Many years ago after recognising this weak link in the ideas chain, my son gave me for christmas or my birthday – they’re the same week – a fabric covered blank paged book about A4 size, urging me to keep my design ideas in it.  I have fairly consistently done so and now  it’s about 2/3 used, always in pencil so I can erase if necessary, which I don’t often do, as I think ideas should stand even if they aren’t quite ‘right’ in their form.  Occasionally I look back, finding the original ideas that led to particular quilts that sometimes I didn’t visualise as such at the time; so for example for each time I have been in Quilt National I can find the germs of those ideas there though the quilt doesn’t look like the original pencil ‘sketch’.   There are ideas I didn’t use at the time I noted them, but what I have diagrammed and written is enough to build on later.   Sometimes I go back and write a note on a page/diagram like “this led to Mission Beach , april 1995”   

Anyway, I thought I’d share something of the early design process as I know it, with these  two unrelated pages being fairly typical:

Hmm - it's been a while - this page goes back over 4 years.... and perhaps I didn't make quite enough notation to help me remember what the heck I was thinking about when I made these jottings! However, I did do them and one small piece did come from part of this page, and I think there are interesting ideas whether they bring back what was originally on my mind, or not! They're sort of short hand I understand. Diagrams and lists.

This work doesn't actually exist, but the notes are part of the shorthand about a lot of my recent work. My textile art is often designed on a grid base - that structure common to tradtional and non-traditional quiltanking, the zone if you like that I like to explore. My materieals are often anything but traditional - for example the Tracks series.

In another post some time I’ll relate a couple of diagrams to actual works, such as “Ora Banda” and “Mission Beach”  I’ll posssibly even show you the one wonderful drawing that I just cannot work out how on earth to put together!  I’m pretty good with piecing, even if I do say so myself – a line in my design book  is a seam waiting to happen – but this one has defeated me.  Stay tuned.

Leather Factory Visit

Sunday, June 22nd, 2008

A couple of days ago my friend Virginia arranged for us to go and visit a leather processing factory managed by someone she knows. Over the phone the employee she liaised with there was really fairly convinced that there would be little of interest there for me, as the leather they produce is all ‘very thick’ and she felt I’d not be wanting any of it.

As Virginia passed this back to me, I could tell she felt that could be so, too, and I had to remind her that well as she thinks she knows me, and thinks she knows my work, she really could not interpret what I’d find ‘interesting’. When browsing in a shop or a market, and asked what I am looking for, my answer is generally a polite form of “I’ll know it when I see it”. Sometimes there is a particular thing in my mind’s eye, but so often a material sparks an idea, and so it proved this time.

One of several the company, Zenda, operates in different countries, this factory is on the northern outskirts of Montevideo. As modern as tomorrow, it’s huge. Which is hardly suprising considering the huge amount of beef that is raised here for local and export markets. As the animals graze on natural pastures and are gently moved around by men on horseback (gauchos) in a relaxed unhurried fashion, it is hardly suprising that it is oh-so-tender, and full of real flavour. Everyone who comes here remarks on the meat, and although prices are rising like everywhere else, the market price is controlled and so meat is reasonably affordable. And the very top cuts are still priced far lower than the equivalent cuts in Aus or USA markets.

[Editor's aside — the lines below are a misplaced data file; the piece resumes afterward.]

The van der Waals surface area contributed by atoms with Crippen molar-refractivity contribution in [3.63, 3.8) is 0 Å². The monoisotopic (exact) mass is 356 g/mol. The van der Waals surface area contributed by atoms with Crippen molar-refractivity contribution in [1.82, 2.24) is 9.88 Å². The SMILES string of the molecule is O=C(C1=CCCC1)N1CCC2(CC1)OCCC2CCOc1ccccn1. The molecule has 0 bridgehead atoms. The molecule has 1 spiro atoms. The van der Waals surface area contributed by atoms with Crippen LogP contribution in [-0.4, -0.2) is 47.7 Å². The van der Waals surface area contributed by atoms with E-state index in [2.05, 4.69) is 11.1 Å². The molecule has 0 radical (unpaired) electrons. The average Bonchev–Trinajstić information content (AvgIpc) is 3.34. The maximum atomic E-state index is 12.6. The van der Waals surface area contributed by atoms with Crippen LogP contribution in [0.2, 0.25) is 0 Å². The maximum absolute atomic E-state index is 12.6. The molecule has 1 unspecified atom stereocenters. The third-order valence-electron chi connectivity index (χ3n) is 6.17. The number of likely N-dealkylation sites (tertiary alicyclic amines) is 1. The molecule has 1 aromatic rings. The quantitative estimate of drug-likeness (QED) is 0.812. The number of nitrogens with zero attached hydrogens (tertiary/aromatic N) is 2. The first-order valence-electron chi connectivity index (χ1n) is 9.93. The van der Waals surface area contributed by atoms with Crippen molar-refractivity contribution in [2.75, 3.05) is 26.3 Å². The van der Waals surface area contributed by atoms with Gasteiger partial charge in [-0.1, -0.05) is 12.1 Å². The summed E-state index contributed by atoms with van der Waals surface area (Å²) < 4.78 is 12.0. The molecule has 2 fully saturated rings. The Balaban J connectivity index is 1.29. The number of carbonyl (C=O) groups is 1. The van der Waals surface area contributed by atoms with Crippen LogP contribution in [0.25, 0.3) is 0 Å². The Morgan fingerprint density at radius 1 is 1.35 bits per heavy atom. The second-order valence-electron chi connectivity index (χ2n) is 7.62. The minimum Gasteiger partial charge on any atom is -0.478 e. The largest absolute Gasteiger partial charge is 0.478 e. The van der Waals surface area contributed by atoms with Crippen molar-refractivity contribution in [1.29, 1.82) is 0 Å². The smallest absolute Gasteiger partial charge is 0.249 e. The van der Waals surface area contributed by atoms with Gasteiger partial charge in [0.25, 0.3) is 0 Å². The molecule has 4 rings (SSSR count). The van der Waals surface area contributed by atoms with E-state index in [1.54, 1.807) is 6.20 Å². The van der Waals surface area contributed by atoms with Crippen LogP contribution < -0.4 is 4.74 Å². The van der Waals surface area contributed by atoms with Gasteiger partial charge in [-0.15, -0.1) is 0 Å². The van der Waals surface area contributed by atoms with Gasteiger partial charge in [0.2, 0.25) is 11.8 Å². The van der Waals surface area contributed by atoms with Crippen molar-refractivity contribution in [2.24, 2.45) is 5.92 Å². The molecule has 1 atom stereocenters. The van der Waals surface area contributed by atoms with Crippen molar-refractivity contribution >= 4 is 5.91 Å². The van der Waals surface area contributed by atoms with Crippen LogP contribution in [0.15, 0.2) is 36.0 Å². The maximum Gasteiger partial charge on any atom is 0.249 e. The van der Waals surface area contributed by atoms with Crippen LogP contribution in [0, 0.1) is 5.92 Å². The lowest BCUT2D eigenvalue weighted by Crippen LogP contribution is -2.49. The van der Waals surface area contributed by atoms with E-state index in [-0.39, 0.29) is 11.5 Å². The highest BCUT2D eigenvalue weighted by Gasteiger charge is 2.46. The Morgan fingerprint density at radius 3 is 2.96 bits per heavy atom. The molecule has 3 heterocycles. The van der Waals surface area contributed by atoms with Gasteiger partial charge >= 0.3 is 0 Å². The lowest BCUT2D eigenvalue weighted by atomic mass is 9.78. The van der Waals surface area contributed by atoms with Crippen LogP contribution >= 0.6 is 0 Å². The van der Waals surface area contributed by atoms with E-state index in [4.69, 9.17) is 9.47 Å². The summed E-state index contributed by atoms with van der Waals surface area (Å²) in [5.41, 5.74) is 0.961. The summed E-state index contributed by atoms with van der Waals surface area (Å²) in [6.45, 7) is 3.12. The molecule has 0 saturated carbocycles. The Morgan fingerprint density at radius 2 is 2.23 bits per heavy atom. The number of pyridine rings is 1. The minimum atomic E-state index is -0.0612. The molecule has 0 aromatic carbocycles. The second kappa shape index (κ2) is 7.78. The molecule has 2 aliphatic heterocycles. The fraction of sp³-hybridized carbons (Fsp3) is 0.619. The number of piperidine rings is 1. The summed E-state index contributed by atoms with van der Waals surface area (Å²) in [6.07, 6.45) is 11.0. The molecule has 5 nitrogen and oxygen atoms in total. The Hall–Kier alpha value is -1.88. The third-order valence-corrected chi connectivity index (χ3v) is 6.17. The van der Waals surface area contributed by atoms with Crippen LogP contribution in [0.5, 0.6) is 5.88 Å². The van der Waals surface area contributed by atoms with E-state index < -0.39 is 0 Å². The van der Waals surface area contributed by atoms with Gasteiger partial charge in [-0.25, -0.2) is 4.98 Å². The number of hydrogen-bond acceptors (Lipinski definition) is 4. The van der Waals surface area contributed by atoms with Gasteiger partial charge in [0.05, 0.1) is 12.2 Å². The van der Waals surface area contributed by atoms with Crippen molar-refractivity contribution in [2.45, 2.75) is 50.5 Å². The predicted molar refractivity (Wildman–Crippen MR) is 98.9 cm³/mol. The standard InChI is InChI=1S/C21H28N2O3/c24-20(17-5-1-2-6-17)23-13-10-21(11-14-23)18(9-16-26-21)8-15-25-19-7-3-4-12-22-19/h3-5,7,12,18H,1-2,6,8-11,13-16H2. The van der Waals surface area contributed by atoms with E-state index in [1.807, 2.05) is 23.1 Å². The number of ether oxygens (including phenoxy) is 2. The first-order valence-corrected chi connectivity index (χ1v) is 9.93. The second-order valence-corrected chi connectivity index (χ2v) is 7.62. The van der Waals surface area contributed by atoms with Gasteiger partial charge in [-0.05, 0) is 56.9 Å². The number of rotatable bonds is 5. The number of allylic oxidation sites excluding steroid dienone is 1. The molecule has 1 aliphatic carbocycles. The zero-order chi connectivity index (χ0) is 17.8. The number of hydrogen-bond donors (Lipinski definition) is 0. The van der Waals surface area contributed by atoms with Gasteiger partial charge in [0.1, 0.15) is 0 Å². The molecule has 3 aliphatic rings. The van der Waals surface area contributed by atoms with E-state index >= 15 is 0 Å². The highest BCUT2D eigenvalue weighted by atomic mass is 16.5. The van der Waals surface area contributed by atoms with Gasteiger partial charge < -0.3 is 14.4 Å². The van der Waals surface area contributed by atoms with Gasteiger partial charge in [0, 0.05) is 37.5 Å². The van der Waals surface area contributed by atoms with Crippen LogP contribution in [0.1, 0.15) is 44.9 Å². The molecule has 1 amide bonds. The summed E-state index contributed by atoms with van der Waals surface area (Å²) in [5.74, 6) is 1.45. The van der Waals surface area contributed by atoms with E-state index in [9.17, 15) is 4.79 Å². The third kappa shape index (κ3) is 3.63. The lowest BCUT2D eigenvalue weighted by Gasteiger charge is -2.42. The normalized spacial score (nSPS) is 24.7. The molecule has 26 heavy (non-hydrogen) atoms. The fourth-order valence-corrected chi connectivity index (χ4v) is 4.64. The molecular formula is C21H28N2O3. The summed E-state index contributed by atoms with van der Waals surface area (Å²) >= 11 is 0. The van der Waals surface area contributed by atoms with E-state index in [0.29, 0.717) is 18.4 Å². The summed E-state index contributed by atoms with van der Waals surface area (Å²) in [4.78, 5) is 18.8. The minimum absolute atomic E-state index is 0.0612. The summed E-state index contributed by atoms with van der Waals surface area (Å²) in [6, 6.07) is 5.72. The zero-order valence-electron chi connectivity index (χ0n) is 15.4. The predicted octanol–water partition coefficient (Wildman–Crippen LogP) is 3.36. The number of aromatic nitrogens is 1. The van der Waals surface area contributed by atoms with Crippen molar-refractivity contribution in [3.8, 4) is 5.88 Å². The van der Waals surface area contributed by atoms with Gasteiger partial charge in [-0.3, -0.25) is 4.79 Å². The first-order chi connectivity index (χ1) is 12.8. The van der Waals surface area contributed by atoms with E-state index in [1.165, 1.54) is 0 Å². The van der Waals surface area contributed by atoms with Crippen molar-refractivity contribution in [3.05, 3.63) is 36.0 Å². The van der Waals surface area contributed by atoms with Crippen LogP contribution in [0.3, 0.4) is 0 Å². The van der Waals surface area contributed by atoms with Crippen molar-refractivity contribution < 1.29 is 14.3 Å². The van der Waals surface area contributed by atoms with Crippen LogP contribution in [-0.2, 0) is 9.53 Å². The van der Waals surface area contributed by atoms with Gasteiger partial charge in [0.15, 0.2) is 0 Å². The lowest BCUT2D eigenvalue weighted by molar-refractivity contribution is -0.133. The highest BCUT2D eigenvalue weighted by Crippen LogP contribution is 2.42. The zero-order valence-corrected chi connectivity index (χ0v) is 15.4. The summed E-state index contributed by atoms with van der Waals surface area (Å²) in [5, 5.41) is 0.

The admin section was really like visiting a modern upscale mall, with a clearly architect designed interior of modern materials, soft neutral colours, sand blasted glass partitions, brushed metals and leather of course. The reception area, meeting and conference rooms featured some large paintings of one of our favourite local artists, Donner, on the walls. It is all so drop dead modern and gorgeous I could live there. I’d love to have taken snaps but didn’t like to as we swept through to the lower floor of the processing plant itself.

There, racks and racks, holding thousands of hides in various stages of processing were set out through a huge area, which was well lit, with exhaust fans operating everywhere over the processing areas, and barely a speck of dust on the floor. Very organised, efficient and orderly. We went over to a spot where there were many different hides folded and stacked showing a variety of colours and finishes, including some interesting stamped textures that really looked like the reptile skins they weren’t. Several there caught my imagination and so I bought these two whole hides, they don’t do offcuts – the usual order from furniture or clothing manufactures is multiples of 100 hides. The company even offers a cutting and sewing service to a client’s requirements, presumably as long as you’re talking grand scale – airplane seats for example.

The upper leather pictured has a bronze metallic finish, and of course, is right up my street emotionally speaking. A coat out of it would be fabulous! but I will use it in my art.
The lower piece reminded me of crazed ceramic, and is clearly the result of some chemical treatment which stopped just short of one leg corner, so I have shown the edge of that to give you a bit more of an idea: the pewtery metallic finish is intriguing. This is very inspiring, and I know there will be somewhere I will even use just this edge, too, although it’s only about 20cm long. I’ll blog with pics when I start to use it.

Posted by Picasa
Entries (RSS) and Comments (RSS).

All images and text are © Alison Schwabe
Reproduction of any kind is expressly prohibited without written consent.

Translate »